Impact of SARS-CoV-2 Omicron mutations on the use of therapeutic antibodies in COVID-19 treatment

In a study posted to the bioRxiv* preprint server, a multinational team of researchers investigated the mutations reported in the Omicron variant and its likely impact on the use of therapeutic antibodies in coronavirus disease 2019 (COVID-19) treatment as well as on vaccinated individuals.

Study: Broadly neutralizing antibodies overcome SARS-CoV-2 Omicron antigenic shift. Image Credit: ktsdesign/ShutterstockStudy: Broadly neutralizing antibodies overcome SARS-CoV-2 Omicron antigenic shift. Image Credit: ktsdesign/Shutterstock

Background

Severe acute respiratory syndrome coronavirus-2 (SARS-CoV-2) has been a global concern for the past two years, and the rise in the number of new variants poses multiple challenges to health care agencies. SARS-CoV-2 variants of concern (VOCs) are of particular importance as they are known to have immune evasion capabilities and increased transmissibility and pathogenicity. Of the five VOCs identified, the Omicron variant (B.1.1.529) is the latest and was reported first in South Africa in November 2021.

Studies showed that the Omicron variant has about 37 mutations in the spike (S) protein. The receptor-binding domain (RBD) in the S protein harbors at least 15 amino acid substitutions. RBD is the prime target of neutralizing antibodies induced by infection and vaccination, and the high number of mutations in the RBD could help the variant with immune evasion. The receptor-binding motif (RBM), a subdomain of RBD that interacts directly with the host receptor angiotensin-converting enzyme-2 (ACE2), reportedly has nine mutations.

About the study

In the present study, the team investigated whether the Omicron mutations emerged from its infectivity across animal species. Using surface plasmon resonance, the binding affinity of Omicron S was studied in mouse, American mink, and pangolin. Researchers also investigated the magnitude of immune evasion caused by these 37 mutations by determining plasma neutralizing activity against Wuhan-hu-1 S and Omicron S in convalescent patients or individuals vaccinated with six vaccines (mRNA-1273, AZD1222, BNT162b2, Sputnik V, Ad26.COV2.S, and BBIBO-CorV).

Furthermore, the researchers conducted a pseudovirus assay to investigate neutralization by monoclonal and polyclonal antibodies to study the binding of RBD to human and animal ACE2 receptors. Monoclonal antibodies (mAbs) used against SARS-CoV-2 act by blocking the S binding to ACE2 or targeting non-RBM epitopes (shared across many sarbecoviruses). They studied the in vitro neutralizing activity of therapeutic mAbs against Wuhan-Hu-1 S and Omicron S using VSV (Vesicular Stomatitis Virus) pseudoviruses.

Results

The study revealed that mutations of the Omicron variant increased the binding affinity of RBD to the human ACE2 receptor relative to Wuhan-Hu-1 RBD and caused the acquisition of affinity to the mouse ACE2 receptor.

Individuals who received Ad26.COV2.S or Sputnik V or BBIBO-CorV vaccines did not show any neutralizing activity against Omicron S. Those who received mRNA-1273, BNT162b2, and AZD1222 showed 33-, 44- and 36-fold decrease, respectively, in neutralizing activity against the Omicron S protein. Prior infection in vaccinated individuals showed a less pronounced 5-fold decrease in neutralizing activity.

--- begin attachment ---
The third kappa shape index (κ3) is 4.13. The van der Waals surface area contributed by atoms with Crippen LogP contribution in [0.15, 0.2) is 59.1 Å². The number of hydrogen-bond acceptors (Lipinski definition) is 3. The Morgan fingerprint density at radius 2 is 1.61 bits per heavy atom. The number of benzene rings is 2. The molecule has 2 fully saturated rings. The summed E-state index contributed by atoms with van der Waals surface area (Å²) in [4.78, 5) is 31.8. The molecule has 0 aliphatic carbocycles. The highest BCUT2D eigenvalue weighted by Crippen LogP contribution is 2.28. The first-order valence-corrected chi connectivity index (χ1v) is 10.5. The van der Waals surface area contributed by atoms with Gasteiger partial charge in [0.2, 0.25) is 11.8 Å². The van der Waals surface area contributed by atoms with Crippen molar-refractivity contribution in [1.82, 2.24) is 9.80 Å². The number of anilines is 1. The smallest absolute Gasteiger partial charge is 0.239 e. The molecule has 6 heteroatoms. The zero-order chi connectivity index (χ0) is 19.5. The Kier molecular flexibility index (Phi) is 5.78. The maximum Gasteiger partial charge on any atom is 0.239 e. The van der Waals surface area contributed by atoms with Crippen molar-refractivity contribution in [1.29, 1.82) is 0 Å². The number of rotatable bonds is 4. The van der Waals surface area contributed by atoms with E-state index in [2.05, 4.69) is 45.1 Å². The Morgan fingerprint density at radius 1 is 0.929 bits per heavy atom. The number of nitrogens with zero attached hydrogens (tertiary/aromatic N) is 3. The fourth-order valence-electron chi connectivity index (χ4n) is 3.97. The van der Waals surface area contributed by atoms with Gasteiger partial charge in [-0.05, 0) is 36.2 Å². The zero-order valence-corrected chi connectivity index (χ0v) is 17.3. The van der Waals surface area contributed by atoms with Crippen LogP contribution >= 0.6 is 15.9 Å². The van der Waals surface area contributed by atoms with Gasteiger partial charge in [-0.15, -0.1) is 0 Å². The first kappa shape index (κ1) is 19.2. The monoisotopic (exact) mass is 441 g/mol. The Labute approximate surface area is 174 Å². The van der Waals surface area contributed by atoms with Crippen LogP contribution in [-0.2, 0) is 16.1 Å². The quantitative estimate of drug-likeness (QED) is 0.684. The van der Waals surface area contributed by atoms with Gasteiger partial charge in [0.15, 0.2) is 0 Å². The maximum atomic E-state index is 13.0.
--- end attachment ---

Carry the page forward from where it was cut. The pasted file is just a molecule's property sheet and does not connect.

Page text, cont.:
The mAb sotrovimab showed a 3-fold decrease in neutralizing activity against the Omicron S protein. However, with a cocktail of cilgavimab and tixagevimab, a 200-fold reduced potency was observed against the Omicron S protein. The findings also reported that at least 26 RBM-directed mAbs failed to neutralize the Omicron S protein. In contrast, only three (RBM-specific) mAbs retained neutralization potency against the Omicron S protein. At least one mAb from each of the four classes (defined by RBD binding sites I, II, IV, V) could neutralize the Omicron S protein.

Conclusions

The magnitude of immune escape and increased affinity to mouse ACE2 driven by the Omicron variant indicates a major SARS-CoV-2 mutational shift. This study found a lower immune response in vaccinated individuals to the Omicron variant and reported that only six mAbs of the 44 tested retained potent neutralizing activity. There were three mAbs (S2K146, S2X324, and S2N28) targeting site I, and S2X259, Sotrovimab, and S2H97 mAbs each directed at sites II, IV, and V, respectively. These mAbs were directed to four conserved antigenic sites in the Omicron S and other sarbecoviruses.

On the whole, the substitutions in the Omicron RBD resulted in a 2.4-fold increase in binding affinity to human ACE2. The team proposed that antigenic shift in the Omicron variant could result from ping-pong transmission between humans and rodents or viral replication in hosts with immunodeficiency. Furthermore, broadly neutralizing mAbs that recognize conserved epitopes among SARS-CoV-2 variants and other sarbecoviruses may contribute to controlling the pandemic and curtailing future sarbecovirus zoonotic spillovers.

*Important notice

bioRxiv publishes preliminary scientific reports that are not peer-reviewed and, therefore, should not be regarded as conclusive, guide clinical practice/health-related behavior, or treated as established information

Journal reference:
Tarun Sai Lomte

Written by

Tarun Sai Lomte

Tarun is a writer based in Hyderabad, India. He has a Master’s degree in Biotechnology from the University of Hyderabad and is enthusiastic about scientific research. He enjoys reading research papers and literature reviews and is passionate about writing.

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